Journal of Behavioral Decision Making

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Volume 32 Issue 3 (July 2019), Pages 229-372

Do process simulations during episodic future thinking enhance the reduction of delay discounting for middle income participants and those living in poverty? (pages 231-240)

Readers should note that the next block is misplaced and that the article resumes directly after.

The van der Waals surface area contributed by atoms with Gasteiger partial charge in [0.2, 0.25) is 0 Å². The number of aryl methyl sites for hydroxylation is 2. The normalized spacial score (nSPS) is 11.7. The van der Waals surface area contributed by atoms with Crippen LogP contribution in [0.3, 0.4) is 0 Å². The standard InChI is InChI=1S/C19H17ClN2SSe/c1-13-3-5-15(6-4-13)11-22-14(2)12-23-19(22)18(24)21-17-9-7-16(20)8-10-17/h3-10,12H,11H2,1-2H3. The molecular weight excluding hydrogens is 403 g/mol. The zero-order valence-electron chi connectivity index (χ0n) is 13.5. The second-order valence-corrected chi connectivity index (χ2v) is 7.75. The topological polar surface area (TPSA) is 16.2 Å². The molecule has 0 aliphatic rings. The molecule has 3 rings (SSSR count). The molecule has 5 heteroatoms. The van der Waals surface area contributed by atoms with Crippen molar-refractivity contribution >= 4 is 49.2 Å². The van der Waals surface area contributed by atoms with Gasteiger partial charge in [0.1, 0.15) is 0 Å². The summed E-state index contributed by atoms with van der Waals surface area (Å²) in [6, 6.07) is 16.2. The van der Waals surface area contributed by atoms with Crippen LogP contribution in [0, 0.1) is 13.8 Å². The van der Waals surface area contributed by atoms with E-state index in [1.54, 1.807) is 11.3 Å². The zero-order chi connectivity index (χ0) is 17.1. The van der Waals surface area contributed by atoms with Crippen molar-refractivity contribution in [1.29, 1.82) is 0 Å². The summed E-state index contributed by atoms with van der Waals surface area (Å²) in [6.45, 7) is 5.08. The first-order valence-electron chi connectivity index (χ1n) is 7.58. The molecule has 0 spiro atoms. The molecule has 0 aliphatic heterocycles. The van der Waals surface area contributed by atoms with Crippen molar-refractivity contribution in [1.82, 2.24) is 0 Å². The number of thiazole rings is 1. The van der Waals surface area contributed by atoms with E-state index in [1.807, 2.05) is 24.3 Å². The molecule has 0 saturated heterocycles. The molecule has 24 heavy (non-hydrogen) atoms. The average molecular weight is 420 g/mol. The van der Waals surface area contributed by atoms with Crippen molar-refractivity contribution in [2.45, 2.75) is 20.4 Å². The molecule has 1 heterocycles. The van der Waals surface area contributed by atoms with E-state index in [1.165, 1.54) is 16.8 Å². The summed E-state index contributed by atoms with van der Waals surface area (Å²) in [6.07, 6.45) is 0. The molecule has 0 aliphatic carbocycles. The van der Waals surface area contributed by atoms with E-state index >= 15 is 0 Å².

Abstract Two studies examined whether episodic future thinking (EFT; pre‐experiencing future events) reduces discounting of future rewards (DD). No studies have investigated whether process simulations (i.e., simulating the process of executing a future event) amplify EFT's reduction of DD. Study 1 examined the effect of incorporating process simulations into EFT (N = 42, Mage = 43.27; 91% female, family income = $75,976) using a 2 × 2 factorial design with type of episodic thinking (process, nonprocess/general) and temporal perspective (EFT, episodic recent thinking) as between‐subjects factors. Study 2 replicated Study 1 in a sample of adults living in poverty (N = 36; Mage = 38.44, 88% female; family income = $25,625). The results of both studies showed EFT reduced DD, but process‐oriented EFT did not amplify the effect of EFT. Our findings suggest the key ingredient in EFT's effect on DD is self‐projection into the future. This was also the first study to show EFT improves DD in a sample living in poverty.

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